Can Social Media Help Build Self-Esteem and Social Skills Among Children?
In the midst of all the news about cyberbullying and privacy issues, it’s important to realize all of the wonderful benefits that social media has provided not only us, but our children. A recent study by Patti Valkenburg, a professor at the University of Amsterdam’s Center for Research on Children, Adolescents and the Media, found that for most children social media mainly presents a positive experience that allows them to build their self-esteem, create friendships, and develop/hone their social skills.
“…the Internet gives them the opportunity to rehearse it [social skills] in a relatively safe way”, said Valkenburg.
I thought this was interesting considering the fact that, contrary to what her study found, most parents/adults believe that the Internet and social media actually weaken the social skills of today’s youth. And though I think this is true, it’s only true when it pertains to a child whose online life isn’t accompanied by a rich, resourceful “real life”, one that offers real-life role models and aspirations.
That said, it’s important that parents help their children balance their online time with things like family time, or “outside time”—in fact, setting simple rules like no cell phones at the dinner table or no Internet after 8pm can help create/maintain that balance. Failing to establish this equilibrium, and Valkenburg’s study supports this, can have a negative effect on a child’s self-esteem and perception on things like friendship, self-identity, and respect for others.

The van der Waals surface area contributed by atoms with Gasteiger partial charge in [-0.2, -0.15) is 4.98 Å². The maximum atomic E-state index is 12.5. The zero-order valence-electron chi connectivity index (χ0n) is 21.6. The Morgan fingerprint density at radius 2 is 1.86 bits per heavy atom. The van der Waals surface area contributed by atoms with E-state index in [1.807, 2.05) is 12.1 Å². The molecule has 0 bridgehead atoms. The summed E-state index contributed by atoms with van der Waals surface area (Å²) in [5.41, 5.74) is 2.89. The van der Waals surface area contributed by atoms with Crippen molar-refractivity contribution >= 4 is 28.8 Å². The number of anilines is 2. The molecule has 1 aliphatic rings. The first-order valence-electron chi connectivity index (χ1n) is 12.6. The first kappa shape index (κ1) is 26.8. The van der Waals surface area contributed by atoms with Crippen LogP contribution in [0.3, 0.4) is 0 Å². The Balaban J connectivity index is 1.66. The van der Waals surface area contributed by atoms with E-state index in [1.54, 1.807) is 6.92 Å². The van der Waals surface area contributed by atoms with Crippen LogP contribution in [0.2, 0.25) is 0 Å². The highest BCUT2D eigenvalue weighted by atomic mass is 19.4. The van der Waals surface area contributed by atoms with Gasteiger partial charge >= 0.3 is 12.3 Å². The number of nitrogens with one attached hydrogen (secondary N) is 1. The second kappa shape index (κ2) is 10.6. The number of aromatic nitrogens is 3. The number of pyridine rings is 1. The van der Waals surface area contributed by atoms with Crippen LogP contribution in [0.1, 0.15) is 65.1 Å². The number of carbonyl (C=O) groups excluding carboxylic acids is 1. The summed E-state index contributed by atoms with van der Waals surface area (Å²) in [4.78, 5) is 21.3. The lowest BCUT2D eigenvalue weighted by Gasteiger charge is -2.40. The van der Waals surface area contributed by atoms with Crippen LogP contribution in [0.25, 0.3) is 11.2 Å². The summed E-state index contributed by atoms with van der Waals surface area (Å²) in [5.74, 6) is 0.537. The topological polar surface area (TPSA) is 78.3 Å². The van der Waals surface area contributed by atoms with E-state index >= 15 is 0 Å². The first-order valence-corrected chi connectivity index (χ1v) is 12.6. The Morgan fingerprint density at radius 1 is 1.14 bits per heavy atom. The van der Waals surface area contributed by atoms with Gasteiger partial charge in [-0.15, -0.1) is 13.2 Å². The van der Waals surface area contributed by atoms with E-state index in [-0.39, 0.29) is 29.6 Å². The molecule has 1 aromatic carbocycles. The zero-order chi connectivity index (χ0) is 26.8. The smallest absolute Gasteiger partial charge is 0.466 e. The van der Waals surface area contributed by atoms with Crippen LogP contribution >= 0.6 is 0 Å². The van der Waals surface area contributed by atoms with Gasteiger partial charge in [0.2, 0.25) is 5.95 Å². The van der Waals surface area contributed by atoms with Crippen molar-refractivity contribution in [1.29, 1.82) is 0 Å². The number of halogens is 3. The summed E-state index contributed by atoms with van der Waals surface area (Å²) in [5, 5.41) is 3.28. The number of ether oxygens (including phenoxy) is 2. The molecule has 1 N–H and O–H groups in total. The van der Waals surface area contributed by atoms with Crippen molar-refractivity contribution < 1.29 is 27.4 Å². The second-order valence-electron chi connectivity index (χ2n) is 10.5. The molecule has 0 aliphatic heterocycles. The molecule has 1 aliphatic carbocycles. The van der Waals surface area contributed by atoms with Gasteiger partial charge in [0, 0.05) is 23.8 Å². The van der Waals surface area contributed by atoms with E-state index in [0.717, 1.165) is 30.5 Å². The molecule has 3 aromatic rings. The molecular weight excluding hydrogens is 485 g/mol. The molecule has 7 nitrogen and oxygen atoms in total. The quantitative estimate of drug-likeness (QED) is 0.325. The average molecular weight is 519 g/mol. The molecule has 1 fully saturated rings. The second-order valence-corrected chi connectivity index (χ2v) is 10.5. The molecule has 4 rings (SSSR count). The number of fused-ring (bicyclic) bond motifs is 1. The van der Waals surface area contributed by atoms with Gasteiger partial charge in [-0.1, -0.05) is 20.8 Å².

If we step back and take a balcony stance on the way the world works today, it’s easy to see that social media has impacted who we are and the way we communicate, and more importantly, who our children are going to be. Granted, we parents grew up with the same social challenges that our kids face today: friendships, relationships, school, peer pressure, etc. But the obvious advantages that our children have over us are the dozens of different outlets in which they can face those challenges. Now the test that faces us as parents, website developers, politicians, and most importantly, role models, is to make those outlets as safe as possible by implementing smart solutions and educating our children so they can lead normal lives without having to worry about their identity being stolen, their privacy being jeopardized, or their reputation being destroyed because of cyberbullying or sexting.
Every day I see the results of the tiny steps being made in this direction. They’re embodied by the kids in Yoursphere, with their creativity, their kindness, and their willingness to embrace the unique opinions and characteristics of other members. These kids have made it clear to me that, given the opportunity, they can be honest and reap the rich rewards that social media can provide while using it in a positive and constructive way.